An archaeological dig has kicked off at Newcastle’s oldest European cemetery, delving deeper into the site’s heritage ahead of its planned revitalisation.

Guraki Aboriginal Advisory Committee Chairperson Luke Russell, Awabakal Descendants Traditional Owners Aboriginal Corporation Managing Director Peter Leven, City of Newcastle Heritage Planner Tom Smith, City of Newcastle Manager Regulatory, Planning & Assessment Michelle Bisson, AMAC Group Aboriginal Cultural Heritage Director Ben Streat, AMAC Group Principal Director Martin Carney and (front) AMAC Group archaeologist Prue Newton.

Located high on the hill behind Christ Church Cathedral, Cathedral Park is the resting place of more than 3300 of the city’s earliest European inhabitants.

Before settlement, it was the site of an Aboriginal camping ground for thousands of years. 

City of Newcastle Manager Regulatory, Planning & Assessment, Michelle Bisson, said the archaeological dig was an essential part of the process to ensure the site’s history was protected and preserved.

“City of Newcastle has engaged the Archaeological Management and Consulting Group (AMAC) to undertake a series of excavations to test for historical, archaeological relics or Aboriginal archaeological objects in areas subject to planned landscaping and heritage interpretation works,” Bisson said.

“This test excavation program will be supervised by Registered Aboriginal Parties (RAPs) from the local community. 

“Appropriate safety measures will be put in place by City of Newcastle to ensure the park will remain open to the public for the duration of these archaeological works, which are required before we can progress with the next stage of the proposed landscaping project.

“The archaeologists on-site are also happy to engage with the public and answer any questions they may have.”

Cathedral Park was used as a burial ground by the penal settlement from 1816 until 1884 and is the final resting place of notable early settlers, including Newcastle’s first Mayor, James Hannell, former Mayor James Kemp and magistrates John Bingle and Major Archibald Clunes Innes.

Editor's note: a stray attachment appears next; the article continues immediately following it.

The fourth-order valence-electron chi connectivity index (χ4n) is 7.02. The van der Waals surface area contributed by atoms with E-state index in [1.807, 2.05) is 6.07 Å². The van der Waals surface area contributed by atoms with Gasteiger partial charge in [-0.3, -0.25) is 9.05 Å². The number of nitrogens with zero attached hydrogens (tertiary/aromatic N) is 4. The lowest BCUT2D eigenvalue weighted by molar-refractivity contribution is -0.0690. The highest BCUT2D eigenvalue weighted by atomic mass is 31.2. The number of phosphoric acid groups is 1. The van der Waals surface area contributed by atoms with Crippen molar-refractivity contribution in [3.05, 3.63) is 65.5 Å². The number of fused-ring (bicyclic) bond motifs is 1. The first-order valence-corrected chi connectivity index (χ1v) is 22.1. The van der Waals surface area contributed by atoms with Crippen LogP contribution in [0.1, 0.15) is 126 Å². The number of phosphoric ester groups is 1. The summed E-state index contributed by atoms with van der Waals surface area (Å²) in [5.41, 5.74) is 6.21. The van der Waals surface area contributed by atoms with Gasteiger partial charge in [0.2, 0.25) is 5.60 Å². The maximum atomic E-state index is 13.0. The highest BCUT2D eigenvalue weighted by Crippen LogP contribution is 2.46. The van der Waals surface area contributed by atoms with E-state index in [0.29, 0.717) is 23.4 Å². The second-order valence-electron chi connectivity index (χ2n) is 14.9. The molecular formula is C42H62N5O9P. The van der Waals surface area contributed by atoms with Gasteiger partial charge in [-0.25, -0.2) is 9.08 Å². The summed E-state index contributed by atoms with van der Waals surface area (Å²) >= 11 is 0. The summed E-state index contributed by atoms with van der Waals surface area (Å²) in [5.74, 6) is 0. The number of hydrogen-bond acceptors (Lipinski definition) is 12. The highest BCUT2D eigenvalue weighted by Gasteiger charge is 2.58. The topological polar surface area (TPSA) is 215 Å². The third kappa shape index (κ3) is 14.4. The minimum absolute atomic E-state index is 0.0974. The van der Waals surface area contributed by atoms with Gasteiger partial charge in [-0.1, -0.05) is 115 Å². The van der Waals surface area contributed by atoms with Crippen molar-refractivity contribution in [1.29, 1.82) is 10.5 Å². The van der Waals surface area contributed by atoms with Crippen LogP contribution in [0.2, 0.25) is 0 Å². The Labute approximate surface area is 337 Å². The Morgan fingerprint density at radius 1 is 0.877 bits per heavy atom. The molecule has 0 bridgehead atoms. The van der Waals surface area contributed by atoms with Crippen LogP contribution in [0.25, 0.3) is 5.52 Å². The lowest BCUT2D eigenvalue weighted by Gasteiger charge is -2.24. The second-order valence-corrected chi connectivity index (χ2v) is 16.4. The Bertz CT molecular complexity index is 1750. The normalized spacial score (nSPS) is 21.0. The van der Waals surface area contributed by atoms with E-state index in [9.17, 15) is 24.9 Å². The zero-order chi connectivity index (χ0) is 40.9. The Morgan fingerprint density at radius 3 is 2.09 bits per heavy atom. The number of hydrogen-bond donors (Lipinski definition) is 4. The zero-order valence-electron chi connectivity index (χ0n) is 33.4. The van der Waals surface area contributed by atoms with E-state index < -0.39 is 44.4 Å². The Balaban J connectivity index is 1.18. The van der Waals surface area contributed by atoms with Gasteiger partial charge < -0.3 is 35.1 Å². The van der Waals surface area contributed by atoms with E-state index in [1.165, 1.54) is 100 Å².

The 1826 grave of Mary Martin is thought to be the oldest remaining headstone on the site.

Several Aboriginal infants and adults are buried at the cemetery and entered on the burial registers, including the 1860 burial of an Aboriginal man named, Jacky Jacky.

After falling into disrepair, the site was acquired from the Church by City of Newcastle in 1966 to establish a public park.

Since 2012, City of Newcastle has been carrying out several improvement projects as part of a master plan proposal to transform Cathedral Park into a showpiece destination.

The plan is designed to respect the site’s heritage while also making the most of its spectacular views over the city, harbour, and position adjacent to the Christ Church Cathedral, attracting upwards of 80,000 visitors each year.  

The proposed future landscape and heritage interpretation works will help stabilise the surviving headstone monuments in line with their state heritage significance, recreating the original cemetery layout where possible.

Other plans include the erection of an infant memorial and a monument remembering the 60 people who died in the Cawarra shipwreck of 1866, 31 of whom were buried on this site.

A rotunda is proposed for the site of ‘Mulimbah’ to acknowledge the former Colonial Georgian style family home and garden built by Simon Kemp in the 1840s and to tell the story of early Novocastrians and their way of life.

Information source: City of Newcastle